Fans are disappointed that the team did not land slugging infielder Manny Machado in a trade. The front office has to be disappointed. But the disappointment cannot seep into the clubhouse. This mostly young Phillies team has displayed resilience and toughness all season and that must continue as the intensity of the games increases.

Machado is still a great long-term fit for this team at shortstop for a while, then over to third base and ultimately at first base as he finishes a long contract. The Phillies had two windows to get him. One has closed. But one remains open as Machado will test the free-agent market in the offseason. The Phils were reluctant to empty their prospect vault for him, but you know they will write a big check this winter.

Machado might end up loving Los Angeles and look to stay there. But, for now, he looks like just a short-term fit with the Dodgers, who lost shortstop Corey Seager to injury and are desperate to win a World Series with a ripe core. Machado is from Miami. He has told friends that he wants to play on the East Coast with a team that has spring training in Florida. He has “a thing” for the Yankees so they will be a team to watch. But the Phillies fill a lot of his criteria, too, and winning the division, or at least making the postseason, will help make Philadelphia attractive to Machado. The money will be huge wherever the guy goes. He wants to win and though he’s focused on winning with the Dodgers, he’s watching what happens the rest of season in other potential destinations.

What's plan B?

In pursuing Machado, the Phillies were trying to upgrade their offense. Yes, the team sees pitches, grinds out at-bats and walks, but the overall offense is below average. The team batting average is just .236 and the slugging percentage .390, both in the bottom third in the majors. The lack of offense hurt the Phils on their recent 11-game road trip. They surely could have finished better than 6-5 if they hadn’t averaged under three runs over the final 10 games and been shut out twice.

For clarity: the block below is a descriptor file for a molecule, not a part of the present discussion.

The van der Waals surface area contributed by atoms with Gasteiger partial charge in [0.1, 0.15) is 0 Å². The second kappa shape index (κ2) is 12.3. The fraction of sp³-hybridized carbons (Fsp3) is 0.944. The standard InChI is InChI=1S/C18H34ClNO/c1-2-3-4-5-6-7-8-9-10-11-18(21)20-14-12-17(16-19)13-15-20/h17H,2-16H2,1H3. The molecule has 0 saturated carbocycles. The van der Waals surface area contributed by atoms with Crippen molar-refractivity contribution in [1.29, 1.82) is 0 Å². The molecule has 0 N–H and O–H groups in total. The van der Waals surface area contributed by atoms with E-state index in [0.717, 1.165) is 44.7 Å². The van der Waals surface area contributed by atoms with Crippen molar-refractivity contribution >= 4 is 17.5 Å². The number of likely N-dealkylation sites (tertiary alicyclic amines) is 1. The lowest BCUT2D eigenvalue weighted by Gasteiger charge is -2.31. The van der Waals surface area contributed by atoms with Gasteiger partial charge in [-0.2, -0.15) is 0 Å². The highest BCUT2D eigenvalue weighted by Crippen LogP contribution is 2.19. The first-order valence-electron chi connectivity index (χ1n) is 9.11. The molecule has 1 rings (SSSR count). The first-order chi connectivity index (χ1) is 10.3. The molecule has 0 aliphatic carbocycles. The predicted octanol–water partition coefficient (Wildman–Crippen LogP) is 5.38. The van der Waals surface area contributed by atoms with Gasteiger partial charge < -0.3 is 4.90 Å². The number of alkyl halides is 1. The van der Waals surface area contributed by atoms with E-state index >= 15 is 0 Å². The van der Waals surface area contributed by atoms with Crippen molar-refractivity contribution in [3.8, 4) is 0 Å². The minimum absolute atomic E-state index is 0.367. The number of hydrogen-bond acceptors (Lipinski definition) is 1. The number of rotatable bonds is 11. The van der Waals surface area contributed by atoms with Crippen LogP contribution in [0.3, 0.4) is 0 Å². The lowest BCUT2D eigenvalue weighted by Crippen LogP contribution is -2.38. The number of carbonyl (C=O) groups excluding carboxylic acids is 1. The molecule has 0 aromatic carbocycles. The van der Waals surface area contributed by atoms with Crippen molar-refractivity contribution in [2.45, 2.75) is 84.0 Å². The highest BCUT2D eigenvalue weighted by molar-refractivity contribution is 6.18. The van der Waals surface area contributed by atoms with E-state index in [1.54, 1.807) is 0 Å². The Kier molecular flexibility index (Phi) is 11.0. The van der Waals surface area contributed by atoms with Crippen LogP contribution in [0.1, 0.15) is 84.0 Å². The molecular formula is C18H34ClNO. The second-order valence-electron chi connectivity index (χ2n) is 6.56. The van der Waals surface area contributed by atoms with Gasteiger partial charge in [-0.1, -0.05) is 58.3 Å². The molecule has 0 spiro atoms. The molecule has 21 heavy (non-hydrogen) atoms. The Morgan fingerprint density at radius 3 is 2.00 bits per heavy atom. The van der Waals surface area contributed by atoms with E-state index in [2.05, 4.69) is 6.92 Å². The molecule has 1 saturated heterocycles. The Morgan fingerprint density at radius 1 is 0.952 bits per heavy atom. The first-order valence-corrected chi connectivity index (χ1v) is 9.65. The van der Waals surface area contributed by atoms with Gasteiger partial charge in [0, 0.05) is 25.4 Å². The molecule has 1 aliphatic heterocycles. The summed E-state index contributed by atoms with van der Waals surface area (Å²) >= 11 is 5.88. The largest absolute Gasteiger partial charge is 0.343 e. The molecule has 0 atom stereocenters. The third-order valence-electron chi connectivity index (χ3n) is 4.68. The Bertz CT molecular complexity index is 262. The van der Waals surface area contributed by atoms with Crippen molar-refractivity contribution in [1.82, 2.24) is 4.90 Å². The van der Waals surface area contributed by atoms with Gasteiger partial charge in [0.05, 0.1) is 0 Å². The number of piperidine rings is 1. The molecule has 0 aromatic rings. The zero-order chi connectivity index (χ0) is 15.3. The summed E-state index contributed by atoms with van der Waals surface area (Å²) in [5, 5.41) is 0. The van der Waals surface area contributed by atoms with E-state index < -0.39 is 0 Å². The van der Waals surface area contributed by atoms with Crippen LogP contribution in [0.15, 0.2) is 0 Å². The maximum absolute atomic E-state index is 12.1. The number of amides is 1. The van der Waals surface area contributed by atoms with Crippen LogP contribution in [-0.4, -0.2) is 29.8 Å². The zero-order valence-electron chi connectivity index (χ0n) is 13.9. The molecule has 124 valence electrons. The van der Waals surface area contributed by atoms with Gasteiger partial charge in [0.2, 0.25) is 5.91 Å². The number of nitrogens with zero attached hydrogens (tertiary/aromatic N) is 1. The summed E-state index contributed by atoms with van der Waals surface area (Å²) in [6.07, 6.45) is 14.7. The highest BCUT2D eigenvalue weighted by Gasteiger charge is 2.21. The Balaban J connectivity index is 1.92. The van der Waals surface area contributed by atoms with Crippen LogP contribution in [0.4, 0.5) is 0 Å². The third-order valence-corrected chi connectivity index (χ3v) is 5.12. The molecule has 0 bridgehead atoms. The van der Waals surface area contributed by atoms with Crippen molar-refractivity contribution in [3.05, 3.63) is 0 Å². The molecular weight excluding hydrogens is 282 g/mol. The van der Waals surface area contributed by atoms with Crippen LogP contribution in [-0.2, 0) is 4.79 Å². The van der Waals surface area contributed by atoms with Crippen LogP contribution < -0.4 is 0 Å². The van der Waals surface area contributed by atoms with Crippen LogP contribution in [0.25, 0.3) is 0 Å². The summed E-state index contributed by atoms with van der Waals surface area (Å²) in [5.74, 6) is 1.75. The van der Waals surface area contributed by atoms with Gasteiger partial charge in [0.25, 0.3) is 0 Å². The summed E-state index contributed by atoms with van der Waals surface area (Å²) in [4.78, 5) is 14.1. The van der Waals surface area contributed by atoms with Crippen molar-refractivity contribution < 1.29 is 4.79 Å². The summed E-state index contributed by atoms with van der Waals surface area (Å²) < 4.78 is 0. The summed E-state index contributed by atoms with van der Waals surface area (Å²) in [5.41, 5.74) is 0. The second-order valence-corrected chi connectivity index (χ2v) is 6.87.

Improving the offense is a must. Shortstop might be the spot to do it as the pursuit of Machado confirmed. Minnesota’s Eduardo Escobar has been mentioned as a trade target and that would make sense. Landing a shortstop could improve the bench as Scott Kingery could be used in the super-utility role that was envisioned for him at the start of the season.

Message to Maikel

Maikel Franco sat. He was dropped to eighth in the batting order and that can be humiliating for a player no matter how much importance is placed on the spot in a carefully constructed lineup.

Whether the message was intentional or not, Franco seems to have gotten it. He is in the midst of his most productive stretch of the season, hitting .352 with a 1.106 OPS in 22 games since sitting out on June 22 in favor of utility man Jesmuel Valentin. Now, the possibility exists that Franco has, at least for now, played himself out of trade-bait status. If he continues to produce, he could be better than any of the third basemen on the trade market that are viewed as upgrades.

It’s still difficult to see Franco being part of this front office’s long-term plan, but in the short term he might be the best option.

Other ways to improve